The Bookseller recently published what appears to be a very interesting article about a sort of bookseller’s university that Waterstones—the UK-based bookstore chain—plans to open at some point in the near-to-distant future. And I use the term “appears,” by the way, because the article in question in available only to subscribers of the website’s premium content, of which I am not one. Bummer.
The article’s abstract, at any rate, claims that Waterstones Academy, as the school will be known, will be an “industry first” in the UK. Students of the nine month-long program, which will be operated in partnership with the University of Derby, will earn a “professional qualification in bookselling.” (Whatever that means.) A pilot version of the Waterstones Academy is apparently scheduled to kick off sometime this April.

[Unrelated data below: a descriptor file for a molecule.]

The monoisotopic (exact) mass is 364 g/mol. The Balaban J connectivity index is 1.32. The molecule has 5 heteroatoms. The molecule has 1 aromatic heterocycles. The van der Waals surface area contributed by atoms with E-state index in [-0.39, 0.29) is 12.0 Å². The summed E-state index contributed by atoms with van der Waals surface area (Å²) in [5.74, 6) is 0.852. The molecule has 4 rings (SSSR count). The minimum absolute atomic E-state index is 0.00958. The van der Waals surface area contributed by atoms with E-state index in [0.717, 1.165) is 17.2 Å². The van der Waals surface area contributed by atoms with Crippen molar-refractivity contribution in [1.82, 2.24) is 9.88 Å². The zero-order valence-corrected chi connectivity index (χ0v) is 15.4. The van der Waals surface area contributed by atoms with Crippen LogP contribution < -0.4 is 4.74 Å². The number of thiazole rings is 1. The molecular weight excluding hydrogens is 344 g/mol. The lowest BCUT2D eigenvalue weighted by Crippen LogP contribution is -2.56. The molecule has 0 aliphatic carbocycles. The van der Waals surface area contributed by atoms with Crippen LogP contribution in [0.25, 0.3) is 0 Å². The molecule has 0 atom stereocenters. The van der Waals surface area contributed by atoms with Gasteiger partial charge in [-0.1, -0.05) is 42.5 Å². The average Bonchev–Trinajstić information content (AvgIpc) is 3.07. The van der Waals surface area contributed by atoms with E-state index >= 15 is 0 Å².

Clearly, this is a program that will be almost too easy to make fun of. Why on earth, after all, would an otherwise intelligent person choose to spend nine months of their life—to say nothing of their hard-earned money—studying the not-so-complicated art of selling books? And how much is this Academy going to cost, anyway? And aren’t brick-and-mortar bookstores going the way of the Dodo anyhow?
Lots of questions here, in other words. And yet frankly—I’m being serious now—I find this concept fascinating, especially since it’s coming from the UK, which has a very long tradition of taking seemingly lowly professions very seriously.
I haven’t yet been able to turn over any other information about the program, but I’ve already put in calls to both Waterstones and Derby U, and I’ll definitely be posting more details here as soon as I manage to round ’em up. (And please leave a note in the comments section below if you happen to know more about this story than we do!)